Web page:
24-26 July 2013,
Liverpool John Moores University
While aesthetic, political and artistic returns to the Victorians have been prevalent throughout the twentieth century, the last decade has seen a particular surge in scholarly work addressing the seemingly ceaseless desire to reassess and adapt Victorian texts, theories, ideas and customs. Such work has focused in particular on manifestations of the neo-Victorian on page and on screen; this conference seeks to build on but also expand these debates by bringing together writers, practitioners and researchers working on the lasting presence of the Victorians since 1901 in a wide variety of realms, ranging from art and architecture to science, politics, economics, fiction and film. In doing so, the event aims to further expand the vibrant field of neo-Victorian studies both within and beyond the arts and humanities through an examination of the Victorians’ continuing influence on twentieth and twenty-first century culture. We therefore welcome and encourage abstracts from postgraduate students, academics and independent researchers from all academic realms in the hope of capturing the diverse work being done on Victorian afterlives across a wide spectrum of disciplines and across traditional disciplinary boundaries.
Topics may include, but are by no means limited to, the following:
- the ethics, politics and aesthetics of adaptation
- the gender and sexual politics of neo-Victorianism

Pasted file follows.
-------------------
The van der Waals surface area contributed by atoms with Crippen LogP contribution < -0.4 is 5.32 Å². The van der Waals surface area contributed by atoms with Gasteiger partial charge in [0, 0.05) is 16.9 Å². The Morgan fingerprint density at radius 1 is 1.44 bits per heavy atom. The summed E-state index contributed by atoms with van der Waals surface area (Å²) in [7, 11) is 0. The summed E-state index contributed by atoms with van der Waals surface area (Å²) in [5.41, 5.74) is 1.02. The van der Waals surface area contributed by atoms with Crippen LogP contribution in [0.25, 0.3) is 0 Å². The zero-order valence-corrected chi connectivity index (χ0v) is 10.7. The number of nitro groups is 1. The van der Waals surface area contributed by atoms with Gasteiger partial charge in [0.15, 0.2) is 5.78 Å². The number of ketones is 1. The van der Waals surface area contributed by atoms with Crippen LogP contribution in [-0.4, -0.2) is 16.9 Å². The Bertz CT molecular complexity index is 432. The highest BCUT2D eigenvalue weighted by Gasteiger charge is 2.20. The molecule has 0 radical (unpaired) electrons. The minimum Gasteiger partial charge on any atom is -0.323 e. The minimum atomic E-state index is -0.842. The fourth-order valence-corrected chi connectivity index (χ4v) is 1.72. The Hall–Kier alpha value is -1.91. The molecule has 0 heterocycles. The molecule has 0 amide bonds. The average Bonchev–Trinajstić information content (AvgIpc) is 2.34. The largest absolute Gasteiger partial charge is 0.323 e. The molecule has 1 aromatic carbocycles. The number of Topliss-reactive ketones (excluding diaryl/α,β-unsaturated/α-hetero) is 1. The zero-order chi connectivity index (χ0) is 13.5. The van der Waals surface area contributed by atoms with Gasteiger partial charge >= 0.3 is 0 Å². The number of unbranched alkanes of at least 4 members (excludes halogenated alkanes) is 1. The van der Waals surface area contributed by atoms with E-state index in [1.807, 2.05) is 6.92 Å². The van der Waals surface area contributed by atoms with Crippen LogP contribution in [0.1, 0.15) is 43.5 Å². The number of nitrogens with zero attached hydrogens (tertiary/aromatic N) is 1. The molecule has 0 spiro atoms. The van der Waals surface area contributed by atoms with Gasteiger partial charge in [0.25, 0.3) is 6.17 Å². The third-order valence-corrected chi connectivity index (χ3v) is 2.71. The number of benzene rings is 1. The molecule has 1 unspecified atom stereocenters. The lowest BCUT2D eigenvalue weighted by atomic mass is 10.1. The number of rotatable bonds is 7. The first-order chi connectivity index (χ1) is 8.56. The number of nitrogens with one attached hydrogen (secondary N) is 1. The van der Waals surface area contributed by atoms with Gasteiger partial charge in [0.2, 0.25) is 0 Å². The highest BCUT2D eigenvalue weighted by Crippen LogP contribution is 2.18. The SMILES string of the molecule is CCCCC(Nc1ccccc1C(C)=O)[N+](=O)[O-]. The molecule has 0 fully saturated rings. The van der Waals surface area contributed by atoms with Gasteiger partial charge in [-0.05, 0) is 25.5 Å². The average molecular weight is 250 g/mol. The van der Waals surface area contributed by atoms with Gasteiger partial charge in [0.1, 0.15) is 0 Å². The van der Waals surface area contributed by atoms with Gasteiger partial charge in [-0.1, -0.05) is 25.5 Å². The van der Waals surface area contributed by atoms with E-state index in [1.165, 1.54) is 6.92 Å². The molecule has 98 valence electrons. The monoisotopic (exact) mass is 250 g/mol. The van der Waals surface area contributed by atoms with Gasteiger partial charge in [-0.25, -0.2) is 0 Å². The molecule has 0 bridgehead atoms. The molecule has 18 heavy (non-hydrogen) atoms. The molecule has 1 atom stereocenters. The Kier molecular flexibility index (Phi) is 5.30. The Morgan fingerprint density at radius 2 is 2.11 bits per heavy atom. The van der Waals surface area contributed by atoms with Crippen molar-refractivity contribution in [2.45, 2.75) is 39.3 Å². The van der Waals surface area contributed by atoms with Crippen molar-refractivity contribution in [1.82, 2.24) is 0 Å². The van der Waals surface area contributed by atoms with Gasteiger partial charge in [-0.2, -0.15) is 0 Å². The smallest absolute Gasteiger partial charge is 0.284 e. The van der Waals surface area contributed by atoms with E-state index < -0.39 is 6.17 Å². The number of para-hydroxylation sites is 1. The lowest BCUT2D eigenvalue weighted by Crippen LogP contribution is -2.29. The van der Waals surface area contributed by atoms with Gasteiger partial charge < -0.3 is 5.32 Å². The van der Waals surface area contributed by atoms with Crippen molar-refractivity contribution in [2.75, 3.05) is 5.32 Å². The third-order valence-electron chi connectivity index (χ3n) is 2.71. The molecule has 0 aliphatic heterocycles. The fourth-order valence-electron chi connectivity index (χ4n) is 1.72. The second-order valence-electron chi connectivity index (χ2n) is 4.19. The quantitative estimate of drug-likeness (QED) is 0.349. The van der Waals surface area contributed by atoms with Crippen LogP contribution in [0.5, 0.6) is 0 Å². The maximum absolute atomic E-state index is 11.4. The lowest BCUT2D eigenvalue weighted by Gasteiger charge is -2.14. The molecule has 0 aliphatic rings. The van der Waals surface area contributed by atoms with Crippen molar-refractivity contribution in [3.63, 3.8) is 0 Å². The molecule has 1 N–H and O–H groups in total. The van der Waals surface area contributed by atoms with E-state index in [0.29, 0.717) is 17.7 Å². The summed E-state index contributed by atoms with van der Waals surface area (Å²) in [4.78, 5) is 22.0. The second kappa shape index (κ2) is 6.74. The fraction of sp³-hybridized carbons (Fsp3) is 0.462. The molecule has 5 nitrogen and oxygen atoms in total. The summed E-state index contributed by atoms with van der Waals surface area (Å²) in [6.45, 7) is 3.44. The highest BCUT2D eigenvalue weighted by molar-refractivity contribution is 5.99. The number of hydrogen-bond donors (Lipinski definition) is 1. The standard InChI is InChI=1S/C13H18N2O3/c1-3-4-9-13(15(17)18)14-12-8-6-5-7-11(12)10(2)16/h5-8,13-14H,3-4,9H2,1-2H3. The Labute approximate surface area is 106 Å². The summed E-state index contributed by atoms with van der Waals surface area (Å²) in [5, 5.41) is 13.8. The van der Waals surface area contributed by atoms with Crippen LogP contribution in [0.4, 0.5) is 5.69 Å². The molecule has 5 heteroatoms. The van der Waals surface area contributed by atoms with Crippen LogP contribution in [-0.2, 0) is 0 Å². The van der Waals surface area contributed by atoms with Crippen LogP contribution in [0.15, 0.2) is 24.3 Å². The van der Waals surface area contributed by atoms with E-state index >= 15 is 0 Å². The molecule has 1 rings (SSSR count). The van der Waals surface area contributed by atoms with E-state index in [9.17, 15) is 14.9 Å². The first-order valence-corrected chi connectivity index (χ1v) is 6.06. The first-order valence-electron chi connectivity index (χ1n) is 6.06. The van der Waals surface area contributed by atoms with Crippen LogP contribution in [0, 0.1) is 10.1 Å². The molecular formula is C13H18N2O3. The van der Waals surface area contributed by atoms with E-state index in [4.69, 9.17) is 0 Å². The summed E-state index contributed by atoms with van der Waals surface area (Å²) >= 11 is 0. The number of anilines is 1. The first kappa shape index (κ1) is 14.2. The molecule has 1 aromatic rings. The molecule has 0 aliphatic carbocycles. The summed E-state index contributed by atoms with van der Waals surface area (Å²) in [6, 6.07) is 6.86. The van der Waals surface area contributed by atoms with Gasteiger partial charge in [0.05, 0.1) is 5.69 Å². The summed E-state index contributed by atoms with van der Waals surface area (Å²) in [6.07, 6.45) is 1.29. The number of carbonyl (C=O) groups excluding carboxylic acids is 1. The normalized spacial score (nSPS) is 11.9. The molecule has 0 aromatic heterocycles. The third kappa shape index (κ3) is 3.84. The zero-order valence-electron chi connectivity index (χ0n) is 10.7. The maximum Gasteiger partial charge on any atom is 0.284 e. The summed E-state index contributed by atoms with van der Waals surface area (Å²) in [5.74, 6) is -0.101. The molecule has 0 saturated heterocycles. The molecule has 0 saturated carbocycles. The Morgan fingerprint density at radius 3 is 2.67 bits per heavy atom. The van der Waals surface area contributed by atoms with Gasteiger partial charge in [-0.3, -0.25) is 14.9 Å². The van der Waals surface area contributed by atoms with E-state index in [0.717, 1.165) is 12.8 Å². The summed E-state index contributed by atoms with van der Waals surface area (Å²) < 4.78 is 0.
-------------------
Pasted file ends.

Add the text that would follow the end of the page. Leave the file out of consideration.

- neo-Victorianism on page, screen and canvas
- neo-Victorian subcultures
- the Victorians in contemporary architecture, art and design
- neo-Victorian journalism/ the Victorian press and contemporary journalism
- the Victorians in contemporary science and medicine
- the neo-Victorian canon
- teaching neo-Victorianism
- the neo-Victorian marketplace; consuming and marketing the (neo-)Victorians
Presentations should take the form of 20-minute papers. We also welcome proposals for fully-formed panels or roundtables. For individual papers, please submit a 300-word abstract as well as a short biographical note. For panel and roundtable proposals, please provide a brief outline of the session’s aims together with abstracts and biographical notes for each speaker and for the proposed panel chair or discussant. All proposals should be emailed to the organisers at email@example.com later than 1 March 2013. Please do not hesitate to email us if you have any questions about the event.
We look forward to receiving your proposals and to welcoming you to LJMU in July!
The Organisers: Nadine Muller, Lucinda Matthews-Jones, and Jonathan Cranfield
Conference Website: http://www.neovictoriancultures.org.uk/